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take down a notch

deflate or humble someone
He's so arrogant that I wish someone would take him down a notch.
Submitted by: Claudia Soares Cruz from Brazil on 28/04/2016

refactoring

noun
the process of restructuring existing computer code — changing the factoring — without changing its external behavior
Submitted by: David from Hungary on 27/04/2016

Liebchen

noun
someone who is very dear to another
My wife is my liebchen and my little liebchens, my children
Submitted by: Bhekilizwe from South Africa on 27/04/2016

nurdle

verb
in cricket, to score runs by gently nudging the ball into vacant areas of the field
The last ball was nurdled straight to the fielder.
Submitted from United Kingdom on 27/04/2016

nurdle

noun
a very small round piece of plastic used to make plastic products
Nurdles are the building blocks of plastics.
Submitted from United Kingdom on 27/04/2016

take the fall

to get arrested for a particular crime, especially when others are going unpunished for the same crime;
He was going to take the fall for that crooked politician.
Submitted by: lucimar from Brazil on 26/04/2016

mislabel

verb
to put a name that is wrong on something
Each year more than 160,000 medical errors occur nationwide due to mislabeled specimens.
The boxes had been deliberately mislabeled to keep shipping costs down.
Submitted on 25/04/2016

amphisbaena

noun
a mythological serpent with a head at each end of its body
Olivia saw an amphisbaena in her dream, that's why she screamed.
Submitted on 25/04/2016

waystage

noun
a ​low to ​middle ​level of ​ability in a ​foreign ​language ​according to the Common ​European Framework (= a ​description of ​language ​ability ​levels ​created by the Council of ​Europe)
Submitted by: Carlos from Spain on 25/04/2016

ort

noun
a remainder of food from a meal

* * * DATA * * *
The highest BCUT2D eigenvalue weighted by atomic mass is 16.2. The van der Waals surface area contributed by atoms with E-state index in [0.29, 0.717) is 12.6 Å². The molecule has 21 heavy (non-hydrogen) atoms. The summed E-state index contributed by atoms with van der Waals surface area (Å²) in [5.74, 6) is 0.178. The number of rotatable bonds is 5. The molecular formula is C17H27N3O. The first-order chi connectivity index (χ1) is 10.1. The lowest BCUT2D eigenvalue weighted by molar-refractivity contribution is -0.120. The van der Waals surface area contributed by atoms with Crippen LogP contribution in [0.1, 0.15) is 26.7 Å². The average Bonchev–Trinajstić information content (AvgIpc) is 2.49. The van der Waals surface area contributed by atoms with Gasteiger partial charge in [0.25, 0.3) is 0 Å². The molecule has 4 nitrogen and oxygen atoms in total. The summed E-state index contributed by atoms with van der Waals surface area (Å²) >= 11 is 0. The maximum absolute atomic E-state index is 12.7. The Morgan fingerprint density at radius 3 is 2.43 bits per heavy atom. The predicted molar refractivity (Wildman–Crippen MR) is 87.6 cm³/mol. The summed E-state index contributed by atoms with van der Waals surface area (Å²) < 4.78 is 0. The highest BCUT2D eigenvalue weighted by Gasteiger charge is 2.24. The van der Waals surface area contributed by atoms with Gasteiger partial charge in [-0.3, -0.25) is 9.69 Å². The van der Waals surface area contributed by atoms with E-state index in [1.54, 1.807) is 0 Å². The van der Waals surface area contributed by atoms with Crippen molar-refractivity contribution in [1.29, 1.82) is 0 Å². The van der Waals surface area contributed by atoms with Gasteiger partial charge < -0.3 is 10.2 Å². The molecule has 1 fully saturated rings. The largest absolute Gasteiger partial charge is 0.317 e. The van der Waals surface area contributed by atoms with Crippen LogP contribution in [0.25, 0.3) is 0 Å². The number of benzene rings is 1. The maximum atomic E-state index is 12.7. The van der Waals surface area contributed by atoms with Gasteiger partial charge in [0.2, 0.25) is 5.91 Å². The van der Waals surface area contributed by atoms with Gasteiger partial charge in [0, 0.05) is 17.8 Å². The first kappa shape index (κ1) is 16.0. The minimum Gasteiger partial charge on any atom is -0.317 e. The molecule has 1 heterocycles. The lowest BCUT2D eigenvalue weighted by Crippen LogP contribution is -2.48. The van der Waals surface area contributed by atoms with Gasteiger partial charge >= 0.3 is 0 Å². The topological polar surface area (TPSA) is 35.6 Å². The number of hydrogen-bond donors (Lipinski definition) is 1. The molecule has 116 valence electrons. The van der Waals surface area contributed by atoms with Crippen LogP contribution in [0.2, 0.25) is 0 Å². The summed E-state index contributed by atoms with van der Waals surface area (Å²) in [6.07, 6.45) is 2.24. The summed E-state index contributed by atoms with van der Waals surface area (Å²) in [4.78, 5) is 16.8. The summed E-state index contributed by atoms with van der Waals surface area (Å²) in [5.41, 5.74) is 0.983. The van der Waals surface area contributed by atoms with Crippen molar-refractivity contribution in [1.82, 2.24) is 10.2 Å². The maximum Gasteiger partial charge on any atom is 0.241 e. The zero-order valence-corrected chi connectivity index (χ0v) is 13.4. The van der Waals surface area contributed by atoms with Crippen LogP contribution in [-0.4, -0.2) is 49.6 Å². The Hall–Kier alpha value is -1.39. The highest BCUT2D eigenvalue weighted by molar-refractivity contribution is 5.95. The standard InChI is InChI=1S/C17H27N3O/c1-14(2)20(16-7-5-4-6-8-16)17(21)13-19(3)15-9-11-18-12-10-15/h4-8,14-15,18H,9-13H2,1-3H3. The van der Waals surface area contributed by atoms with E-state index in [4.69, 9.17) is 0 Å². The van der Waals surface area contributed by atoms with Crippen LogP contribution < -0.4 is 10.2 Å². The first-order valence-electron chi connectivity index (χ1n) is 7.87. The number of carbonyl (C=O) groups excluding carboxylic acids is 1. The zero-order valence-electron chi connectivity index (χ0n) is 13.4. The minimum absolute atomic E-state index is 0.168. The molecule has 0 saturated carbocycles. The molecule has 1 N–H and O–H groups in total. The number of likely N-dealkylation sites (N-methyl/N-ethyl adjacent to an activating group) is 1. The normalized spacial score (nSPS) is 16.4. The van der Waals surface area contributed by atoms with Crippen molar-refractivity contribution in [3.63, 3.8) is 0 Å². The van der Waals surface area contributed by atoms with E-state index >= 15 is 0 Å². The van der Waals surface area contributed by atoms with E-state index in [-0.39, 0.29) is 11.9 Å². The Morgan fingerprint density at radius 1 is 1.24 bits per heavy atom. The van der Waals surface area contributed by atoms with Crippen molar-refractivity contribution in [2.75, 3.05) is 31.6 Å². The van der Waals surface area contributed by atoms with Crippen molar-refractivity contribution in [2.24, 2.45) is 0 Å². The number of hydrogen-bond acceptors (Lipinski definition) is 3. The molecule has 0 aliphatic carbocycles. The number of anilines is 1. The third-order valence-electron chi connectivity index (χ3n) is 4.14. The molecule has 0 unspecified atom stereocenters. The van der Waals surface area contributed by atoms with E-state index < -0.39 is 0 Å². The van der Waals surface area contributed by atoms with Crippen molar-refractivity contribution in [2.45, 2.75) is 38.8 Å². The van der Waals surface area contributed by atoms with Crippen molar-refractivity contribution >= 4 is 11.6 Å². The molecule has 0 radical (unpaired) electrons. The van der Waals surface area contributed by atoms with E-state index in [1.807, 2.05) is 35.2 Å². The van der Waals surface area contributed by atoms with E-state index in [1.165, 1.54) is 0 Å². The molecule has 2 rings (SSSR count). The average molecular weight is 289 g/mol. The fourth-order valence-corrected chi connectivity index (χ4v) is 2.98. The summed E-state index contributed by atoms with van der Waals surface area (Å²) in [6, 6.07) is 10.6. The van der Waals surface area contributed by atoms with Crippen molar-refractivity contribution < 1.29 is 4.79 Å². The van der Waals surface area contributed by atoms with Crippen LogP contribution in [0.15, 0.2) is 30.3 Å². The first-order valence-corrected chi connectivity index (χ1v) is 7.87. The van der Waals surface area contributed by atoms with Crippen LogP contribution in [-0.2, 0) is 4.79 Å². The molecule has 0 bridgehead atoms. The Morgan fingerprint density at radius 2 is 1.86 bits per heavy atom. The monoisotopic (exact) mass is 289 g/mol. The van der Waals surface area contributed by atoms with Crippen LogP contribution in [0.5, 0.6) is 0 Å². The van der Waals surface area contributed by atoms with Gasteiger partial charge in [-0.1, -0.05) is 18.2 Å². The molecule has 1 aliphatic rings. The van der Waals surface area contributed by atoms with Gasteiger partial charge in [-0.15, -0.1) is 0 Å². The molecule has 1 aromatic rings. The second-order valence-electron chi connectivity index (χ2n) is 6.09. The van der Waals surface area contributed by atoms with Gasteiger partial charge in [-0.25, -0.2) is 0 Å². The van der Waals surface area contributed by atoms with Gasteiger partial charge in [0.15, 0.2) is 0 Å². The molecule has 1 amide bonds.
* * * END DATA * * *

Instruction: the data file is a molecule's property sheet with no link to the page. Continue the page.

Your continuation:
When he confronted his prey his lips glistened with the foam of condensed rage and his cheeks and eyes exuded a brutish ardor like pigs' faces when they make ready to fall on the orts and peels heaped in their trough.
Submitted by: Bilyana Kalyonska from Bulgaria on 25/04/2016

oratorical

adjective
relating to the art or practice of public speaking
His oratorical prowess has led to political success. Her speech was an oratorical endorsement of the value of education.
Submitted by: Andrei Fiodorov from Moldova, Republic of on 25/04/2016

misophonia

noun
a hatred of certain sounds, such as sniffling, mouth noises, breathing or lip smacking
Submitted by: Jadyn from United States on 25/04/2016

undergird

verb
to secure underneath; to strengthen, support, hold
After hoisting it up, they used supports to undergird the ship.
Submitted on 24/04/2016

sawbuck

noun
a ten-dollar bill
Submitted by: Antonio from Switzerland on 24/04/2016

sailyak

noun
a combination of a kayak and a sailboat
I took my sailyak out sailing yesterday.
Submitted on 24/04/2016

sailyaking

noun
sailing a kayak and sailboat combination
I went sailyaking yesterday.
Submitted on 24/04/2016

NEPA

abbreviation
non-exercise physical activity: everyday activities such as housework or walking the dog that help you get fit
Submitted from United Kingdom on 24/04/2016

onomastics

plural noun
The study of the history and origin of proper names, especially personal names.
The exploration of onomastics can yield incredibly fascinating results.
Submitted by: Jimmy Nolan from United Kingdom on 24/04/2016

blatherskite

noun
1
a person who talks nonsense
Did you hear me, you old baltherskite?
2
nonsense
The man spoke blatherskite.
Submitted by: Jimmy Nolan from United Kingdom on 24/04/2016

official language

noun
a language that has a special status in the legal, political and educational life of a place
The official languague of Canada is English.
Submitted by: anne from United States on 23/04/2016
Macmillan learn live love play